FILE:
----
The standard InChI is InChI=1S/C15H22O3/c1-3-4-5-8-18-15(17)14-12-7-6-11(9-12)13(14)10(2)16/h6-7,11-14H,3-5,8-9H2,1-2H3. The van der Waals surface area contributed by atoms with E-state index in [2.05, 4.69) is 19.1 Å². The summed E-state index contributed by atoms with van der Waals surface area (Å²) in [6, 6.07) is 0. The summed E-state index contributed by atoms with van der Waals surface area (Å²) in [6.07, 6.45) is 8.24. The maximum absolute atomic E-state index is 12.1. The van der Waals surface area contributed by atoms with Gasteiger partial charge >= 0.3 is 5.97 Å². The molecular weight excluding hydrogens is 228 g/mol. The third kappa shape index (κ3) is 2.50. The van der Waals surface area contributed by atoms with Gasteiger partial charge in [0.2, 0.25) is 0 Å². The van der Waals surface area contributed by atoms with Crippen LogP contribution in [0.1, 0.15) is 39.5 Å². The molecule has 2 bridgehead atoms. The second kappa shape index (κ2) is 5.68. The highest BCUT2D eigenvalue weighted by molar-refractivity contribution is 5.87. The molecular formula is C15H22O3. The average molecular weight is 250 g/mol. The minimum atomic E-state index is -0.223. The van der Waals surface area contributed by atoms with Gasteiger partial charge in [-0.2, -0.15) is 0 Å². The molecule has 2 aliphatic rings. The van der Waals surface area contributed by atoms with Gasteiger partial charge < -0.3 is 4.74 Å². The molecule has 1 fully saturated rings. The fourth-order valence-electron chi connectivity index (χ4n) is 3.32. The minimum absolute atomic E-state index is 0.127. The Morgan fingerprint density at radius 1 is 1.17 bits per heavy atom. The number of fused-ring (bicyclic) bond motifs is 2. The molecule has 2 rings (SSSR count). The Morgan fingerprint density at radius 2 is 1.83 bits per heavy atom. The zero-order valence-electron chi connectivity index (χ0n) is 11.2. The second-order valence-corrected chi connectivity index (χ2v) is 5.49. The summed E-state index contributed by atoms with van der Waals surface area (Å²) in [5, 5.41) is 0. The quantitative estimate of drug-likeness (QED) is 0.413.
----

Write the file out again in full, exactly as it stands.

The standard InChI is InChI=1S/C15H22O3/c1-3-4-5-8-18-15(17)14-12-7-6-11(9-12)13(14)10(2)16/h6-7,11-14H,3-5,8-9H2,1-2H3. The van der Waals surface area contributed by atoms with E-state index in [2.05, 4.69) is 19.1 Å². The summed E-state index contributed by atoms with van der Waals surface area (Å²) in [6, 6.07) is 0. The summed E-state index contributed by atoms with van der Waals surface area (Å²) in [6.07, 6.45) is 8.24. The maximum absolute atomic E-state index is 12.1. The van der Waals surface area contributed by atoms with Gasteiger partial charge >= 0.3 is 5.97 Å². The molecular weight excluding hydrogens is 228 g/mol. The third kappa shape index (κ3) is 2.50. The van der Waals surface area contributed by atoms with Gasteiger partial charge in [0.2, 0.25) is 0 Å². The van der Waals surface area contributed by atoms with Crippen LogP contribution in [0.1, 0.15) is 39.5 Å². The molecule has 2 bridgehead atoms. The second kappa shape index (κ2) is 5.68. The highest BCUT2D eigenvalue weighted by molar-refractivity contribution is 5.87. The molecular formula is C15H22O3. The average molecular weight is 250 g/mol. The minimum atomic E-state index is -0.223. The van der Waals surface area contributed by atoms with Gasteiger partial charge in [-0.2, -0.15) is 0 Å². The molecule has 2 aliphatic rings. The van der Waals surface area contributed by atoms with Gasteiger partial charge < -0.3 is 4.74 Å². The molecule has 1 fully saturated rings. The fourth-order valence-electron chi connectivity index (χ4n) is 3.32. The minimum absolute atomic E-state index is 0.127. The Morgan fingerprint density at radius 1 is 1.17 bits per heavy atom. The number of fused-ring (bicyclic) bond motifs is 2. The molecule has 2 rings (SSSR count). The Morgan fingerprint density at radius 2 is 1.83 bits per heavy atom. The zero-order valence-electron chi connectivity index (χ0n) is 11.2. The second-order valence-corrected chi connectivity index (χ2v) is 5.49. The summed E-state index contributed by atoms with van der Waals surface area (Å²) in [5, 5.41) is 0. The quantitative estimate of drug-likeness (QED) is 0.413.